• While I don’t think the series celebrates imperialism, it does put us in the odd headspace of rooting for those that serve the country at the whims of its political masters, who are imperialists through and through. But that’s just realistic of them to do so, given the social climate of the time, and really the only character who I feel deserves some moral reprobation of supporting imperialism (apart from the politicos themselves) is Tanya, whose memories of her past life give her a historical perspective and appreciation of the effects of imperialism that she nevertheless casts aside to serve.
  • There are some who criticise this anime for being sympathetic to fascism and Nazism, just because it tells the story from the side of the Germans. I don’t think that’s at all true – this is a stand in for the Kaiser’s, not Hitler’s Germany, and people who think otherwise need a crash course in the difference between the two. In World War I, no one really had the moral high ground.

Verdict: A surprisingly effective alt-history of World War I that is not overly saddled by its borderline ridiculous premise.

I give this: 4 out of 5 Elinium Orbs

Archer (Season #3)


Archer’s Season 3 continues the cavalcade of Archer-style secret agent hijinks, meshed with getting-tiresome jokes about the characters that feels like it could get old real fast, but somehow, still stays faintly amusing.

It remains perhaps the sterling (ha – see what I did there) example of how to air racist, sexist and country-stereotype jokes without coming across as meaning them. Just make the purveyors of the jokes awful people and watch the audience laugh at the audacity of the joke rather than the joke itself.

It helps that the two most put-together characters in the show are a black woman and a gay former pastor, which means they’re the butt of many imprecations hurled at them by the ever-vulgar Archer, but they rise above it all as long-suffering straight men to the excesses around them.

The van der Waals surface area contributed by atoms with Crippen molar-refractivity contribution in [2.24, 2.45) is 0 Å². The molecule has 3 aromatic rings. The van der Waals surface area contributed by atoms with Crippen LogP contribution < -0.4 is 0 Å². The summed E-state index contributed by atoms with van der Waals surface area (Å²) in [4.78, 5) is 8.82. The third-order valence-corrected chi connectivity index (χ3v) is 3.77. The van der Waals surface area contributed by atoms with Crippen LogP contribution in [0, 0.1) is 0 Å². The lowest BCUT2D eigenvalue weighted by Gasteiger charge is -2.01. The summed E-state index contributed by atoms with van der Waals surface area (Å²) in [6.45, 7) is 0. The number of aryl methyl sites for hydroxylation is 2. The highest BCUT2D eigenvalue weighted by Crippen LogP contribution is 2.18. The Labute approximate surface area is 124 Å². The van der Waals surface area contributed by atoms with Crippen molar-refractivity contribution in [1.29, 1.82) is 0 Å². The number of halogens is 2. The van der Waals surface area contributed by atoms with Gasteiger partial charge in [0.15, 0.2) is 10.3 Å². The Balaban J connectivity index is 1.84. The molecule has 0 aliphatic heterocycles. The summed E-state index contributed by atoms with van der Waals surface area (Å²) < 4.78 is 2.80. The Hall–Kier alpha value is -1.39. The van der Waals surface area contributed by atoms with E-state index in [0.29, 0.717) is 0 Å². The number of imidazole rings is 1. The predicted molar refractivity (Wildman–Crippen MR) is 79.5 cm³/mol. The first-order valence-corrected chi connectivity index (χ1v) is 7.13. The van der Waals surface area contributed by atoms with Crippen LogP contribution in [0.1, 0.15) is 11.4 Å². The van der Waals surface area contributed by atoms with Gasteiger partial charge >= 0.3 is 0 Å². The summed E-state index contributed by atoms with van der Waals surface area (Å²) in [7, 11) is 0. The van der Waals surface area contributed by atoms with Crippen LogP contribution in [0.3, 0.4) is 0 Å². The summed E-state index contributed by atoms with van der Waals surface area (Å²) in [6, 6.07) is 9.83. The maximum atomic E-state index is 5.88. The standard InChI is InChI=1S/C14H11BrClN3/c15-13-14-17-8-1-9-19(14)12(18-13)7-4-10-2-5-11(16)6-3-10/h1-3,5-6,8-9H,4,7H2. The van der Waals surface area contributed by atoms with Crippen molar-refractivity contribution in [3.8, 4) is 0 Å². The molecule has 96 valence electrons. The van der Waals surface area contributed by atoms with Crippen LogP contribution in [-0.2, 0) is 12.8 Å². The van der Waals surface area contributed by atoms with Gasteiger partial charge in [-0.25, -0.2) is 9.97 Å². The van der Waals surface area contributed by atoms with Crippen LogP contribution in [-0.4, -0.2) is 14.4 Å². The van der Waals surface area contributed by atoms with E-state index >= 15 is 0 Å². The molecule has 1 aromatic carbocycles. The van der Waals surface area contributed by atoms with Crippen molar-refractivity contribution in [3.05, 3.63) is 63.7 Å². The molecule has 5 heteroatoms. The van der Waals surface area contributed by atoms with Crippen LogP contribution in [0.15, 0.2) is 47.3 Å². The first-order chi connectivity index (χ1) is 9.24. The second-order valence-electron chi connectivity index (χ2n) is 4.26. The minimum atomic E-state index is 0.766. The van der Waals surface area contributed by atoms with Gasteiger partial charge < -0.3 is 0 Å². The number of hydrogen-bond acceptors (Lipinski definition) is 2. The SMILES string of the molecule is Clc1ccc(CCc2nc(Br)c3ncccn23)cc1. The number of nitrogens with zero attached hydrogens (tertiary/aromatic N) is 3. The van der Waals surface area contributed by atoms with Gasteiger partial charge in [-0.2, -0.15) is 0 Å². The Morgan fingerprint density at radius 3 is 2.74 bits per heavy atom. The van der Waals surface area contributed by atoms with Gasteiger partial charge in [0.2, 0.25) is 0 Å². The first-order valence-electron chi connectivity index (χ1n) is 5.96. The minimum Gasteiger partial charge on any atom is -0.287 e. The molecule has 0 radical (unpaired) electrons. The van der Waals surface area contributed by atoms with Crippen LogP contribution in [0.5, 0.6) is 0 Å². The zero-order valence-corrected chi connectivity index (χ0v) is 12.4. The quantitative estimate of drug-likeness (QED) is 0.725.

There are some faint attempts at cross-episode continuity, character development and actual sincerity – I really thought the Katya thing could have gone somewhere after she was resurrected – but actually, these are mostly just extended setups for Archer to reach a high of decency before crashing back down into the cesspit of his own pathologically childish narcissism.

The last episode is a case in point – while escaping a space station on a spaceship, Archer swallows his pride and backs away from a mecha showdown with the evil cyborg antagonist Barry in a rare act of circumspection, but then, as the episode ends, he just has to mess up his good karma by seizing the joystick from Cyril just as they’re about to land their spaceship back on Earth, causing a crash. A good moment frittered away for a cheap laugh, and symptomatic of the general trend that keeps Archer from rising beyond mere comedic accessory to a series worth watching in its own right.

I give this show: 3 out of 5 full body latex suits

BoJack Horseman (Season #2)


In its second season, Bojack Horseman seems to have started to really perfect its formula of combining animal pun jokes and existential despair into one hilarious and sobering package.

Bojack is by far the most dysfunctional character on the show, but it seems that dysfunction has a kindred spirit in Diane, too. Both have made it in Hollywoo – Bojack is making a comeback in the new Secretariat film, while Diane is a successful – if eternally dissatisfied – writer with a big chip on her shoulder (and big character incompatibilities with her husband, the chippy and simple Mr Peanutbutter).

They’re both massively screwed-up people who express it in different ways – Bojack by being an unrelenting asshole to everyone around him, and Diane through withdrawal and shutting people out of her life to an almost pathological extent.

Bojack is capable of such awfulness, yet we keep coming back to him, like all his hangers-on and friends do, because he is far too complex and self-aware a character to be put into a box and sent off into social oblivion. He is the endlessly intriguing specimen of psychological dysfunction that we can’t tear our eyes from, and because the nature of his dysfunction is so well-interrogated in the show, we also empathise with why he is the way he is, even as we despair over the ways he rips his life apart when it so often tries to do better for him – Wanda, his career resurgence, his big house on the hill.

He even buys (and lives in) a boat (albeit without premeditation) in a not-too-subtle lampshade of the fact that he is probably suffering from the world’s biggest mid-life crisis, and acting out on it in the worst possible ways.

Bojack is about despairing over what you can’t ever have while ignoring or casting away the things that you do have around you. What striver for things beyond their current lot cannot relate?

On the flip-side, there are the awesomely surreal and hilarious B-plots that mostly involve Todd getting involved in some bizarre misadventure. After his turn as a hapless target for Bojack’s manipulative selfishness in the first season, he becomes the show’s most cheerful character. For an unemployed and same-clothes-wearing layabout, he sure knows how to keep himself happy.

I give this season: 4.5/5 boats